Lessons from the Trickster Archetype, Part 5:  Trump the Trickster?

2.1 KokopelliWhy can’t we just get along? This is a question that I have been working on in my new book, Divided: Five Colliding Worldviews and How to Navigate Them. I would like to share with you some ideas that I have been exploring.

Join me in learning about the trickster archetype in this series of blogs. The trickster is surfacing today in our uncertain times. What does the trickster represent and what can we learn from him?

Beware of the Trickster

We are living in uncertain times. Our divisions seem to be intractable. It is a time for us to be attuned to strange occurrences and alert to messages from questionable leaders. Tricksters are most visible when people are in conflict and trauma, whether on an individual, national or local level. Now is such a time!

President Trump: Our Trickster Archetype, Part 2

The trickster is a universal archetypal figure found through the history of humanity. 3.1 President Donald TrumpPsychologist Carl Jung coined the term archetype and defined it as universal, archaic patterns and images that derive from the collective unconscious.  The trickster is one of the most reoccurring of the many archetypes found across time.

Trump, the trickster archetype, promises to heal, to make things great again, to perform magic, to raise the dead, all these services for the common good. Trump sells the impossible, the great illusion, but only if he is in charge; the trickster is always a one-person show.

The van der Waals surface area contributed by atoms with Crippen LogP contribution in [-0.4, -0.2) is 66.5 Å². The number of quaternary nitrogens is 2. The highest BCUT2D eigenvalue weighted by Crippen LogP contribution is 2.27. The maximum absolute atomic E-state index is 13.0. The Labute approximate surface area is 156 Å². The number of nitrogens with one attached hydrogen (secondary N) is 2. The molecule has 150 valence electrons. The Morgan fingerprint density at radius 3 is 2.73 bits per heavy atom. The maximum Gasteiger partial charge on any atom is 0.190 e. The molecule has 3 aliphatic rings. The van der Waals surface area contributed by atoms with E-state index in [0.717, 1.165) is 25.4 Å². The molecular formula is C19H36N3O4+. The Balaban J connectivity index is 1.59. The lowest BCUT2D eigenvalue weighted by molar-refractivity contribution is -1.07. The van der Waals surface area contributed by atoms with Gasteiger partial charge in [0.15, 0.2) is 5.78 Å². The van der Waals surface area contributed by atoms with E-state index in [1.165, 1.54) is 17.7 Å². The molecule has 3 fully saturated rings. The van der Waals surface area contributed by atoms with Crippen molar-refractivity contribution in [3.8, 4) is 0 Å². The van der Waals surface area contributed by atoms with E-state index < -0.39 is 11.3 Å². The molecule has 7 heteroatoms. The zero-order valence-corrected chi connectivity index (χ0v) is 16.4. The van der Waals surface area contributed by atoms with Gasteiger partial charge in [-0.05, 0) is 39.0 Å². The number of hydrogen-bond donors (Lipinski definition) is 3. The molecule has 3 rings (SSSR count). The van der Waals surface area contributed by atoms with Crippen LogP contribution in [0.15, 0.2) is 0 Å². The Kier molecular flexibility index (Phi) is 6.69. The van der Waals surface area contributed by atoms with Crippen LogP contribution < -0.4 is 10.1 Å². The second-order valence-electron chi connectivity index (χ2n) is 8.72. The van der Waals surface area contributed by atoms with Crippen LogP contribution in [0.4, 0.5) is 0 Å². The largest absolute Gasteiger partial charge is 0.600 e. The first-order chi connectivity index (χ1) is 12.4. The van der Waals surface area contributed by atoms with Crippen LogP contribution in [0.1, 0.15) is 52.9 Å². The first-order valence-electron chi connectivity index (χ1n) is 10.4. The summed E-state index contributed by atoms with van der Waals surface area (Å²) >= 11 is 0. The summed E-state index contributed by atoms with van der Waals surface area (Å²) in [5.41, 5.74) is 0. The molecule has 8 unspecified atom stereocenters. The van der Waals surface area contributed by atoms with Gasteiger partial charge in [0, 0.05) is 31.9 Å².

Trump is deceptive, a con man and an expert in assigning blame. Things are never his1.2 Briar Rabbit fault. He rarely says he is sorry, feels little guilt, and is not ashamed of any of his actions. The trickster maneuvers to control almost all situations.

Any time a utopia is being promised by political leaders, then the trickster is riding shotgun. Thus, the time is ripe for a trickster figure to emerge to soothe our discomfort or enrage us to the point of despair.

Trickster thrives on comfort-induced inattention and vanity-induced unawareness, and has essentially a free hand in guiding those who refuse to ever question their motives, assumptions, and beliefs.

 

About the Author:

Dr. Denise R. Ames is a long-time educator, grade 7-university, author of seven books, and president of an educational non-profit, Center for Global Awareness, based in Albuquerque, New Mexico. CGA provides books, resources, and services with a holistic, global- focused, and perspective-taking approach for their three programs: Global Awareness for Educators, books and resources for educators and students grade 9-university; Gather, Global Awareness Through Engaged Reflection, a self-organizing study and conversation program for adults focusing on seeing different perspectives of pressing global issues; and their most recent program Turn, Transformative Understanding and Reflection Network, which encourages lifelong and transformative learning to help us arrive at a place of personal and global well-being using a seven “path” approach.

wviewscoverPlease email info@global-awareness.org or visit www.global-awareness.org for more information.

For more about worldviews see Dr. Ames’ book Five Worldviews: How We See the World. $9.95

 

 

 

This entry was posted in archetype, awareness, cultural divide, differences, diversity, indigenous, mythology, Nature, perspectives, populism, Public blog, trickster, Uncategorized, worldviews and tagged , , , , , . Bookmark the permalink.

1 Response to Lessons from the Trickster Archetype, Part 5:  Trump the Trickster?

  1. lawyer says:

    Hey, can WE THE PEOPLE sue for POLITICAL MALPRACTICE?
    If so, it would be the biggest class action suit in the history of ever! http://wca.party/lawyer689682

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